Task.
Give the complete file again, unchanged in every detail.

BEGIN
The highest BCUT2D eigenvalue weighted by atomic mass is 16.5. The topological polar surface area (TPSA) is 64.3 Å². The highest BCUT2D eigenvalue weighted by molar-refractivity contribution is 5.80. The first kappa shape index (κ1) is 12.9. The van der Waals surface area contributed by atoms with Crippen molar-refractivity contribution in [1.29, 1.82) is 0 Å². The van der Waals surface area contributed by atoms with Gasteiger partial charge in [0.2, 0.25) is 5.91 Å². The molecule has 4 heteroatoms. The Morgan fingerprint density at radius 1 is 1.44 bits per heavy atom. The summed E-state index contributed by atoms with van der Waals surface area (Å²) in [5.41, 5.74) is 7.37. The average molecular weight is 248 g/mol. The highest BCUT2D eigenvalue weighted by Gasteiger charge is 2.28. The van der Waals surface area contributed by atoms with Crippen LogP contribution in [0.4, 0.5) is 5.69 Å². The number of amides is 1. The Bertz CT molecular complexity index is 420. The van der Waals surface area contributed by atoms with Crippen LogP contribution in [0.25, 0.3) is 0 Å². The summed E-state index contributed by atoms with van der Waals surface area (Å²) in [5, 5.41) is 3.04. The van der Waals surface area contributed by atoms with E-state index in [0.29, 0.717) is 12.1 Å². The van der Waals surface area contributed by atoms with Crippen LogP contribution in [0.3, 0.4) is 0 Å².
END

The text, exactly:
The highest BCUT2D eigenvalue weighted by atomic mass is 16.5. The topological polar surface area (TPSA) is 64.3 Å². The highest BCUT2D eigenvalue weighted by molar-refractivity contribution is 5.80. The first kappa shape index (κ1) is 12.9. The van der Waals surface area contributed by atoms with Crippen molar-refractivity contribution in [1.29, 1.82) is 0 Å². The van der Waals surface area contributed by atoms with Gasteiger partial charge in [0.2, 0.25) is 5.91 Å². The molecule has 4 heteroatoms. The Morgan fingerprint density at radius 1 is 1.44 bits per heavy atom. The summed E-state index contributed by atoms with van der Waals surface area (Å²) in [5.41, 5.74) is 7.37. The average molecular weight is 248 g/mol. The highest BCUT2D eigenvalue weighted by Gasteiger charge is 2.28. The van der Waals surface area contributed by atoms with Crippen LogP contribution in [0.4, 0.5) is 5.69 Å². The number of amides is 1. The Bertz CT molecular complexity index is 420. The van der Waals surface area contributed by atoms with Crippen LogP contribution in [0.25, 0.3) is 0 Å². The summed E-state index contributed by atoms with van der Waals surface area (Å²) in [5, 5.41) is 3.04. The van der Waals surface area contributed by atoms with E-state index in [0.29, 0.717) is 12.1 Å². The van der Waals surface area contributed by atoms with Crippen LogP contribution in [0.3, 0.4) is 0 Å².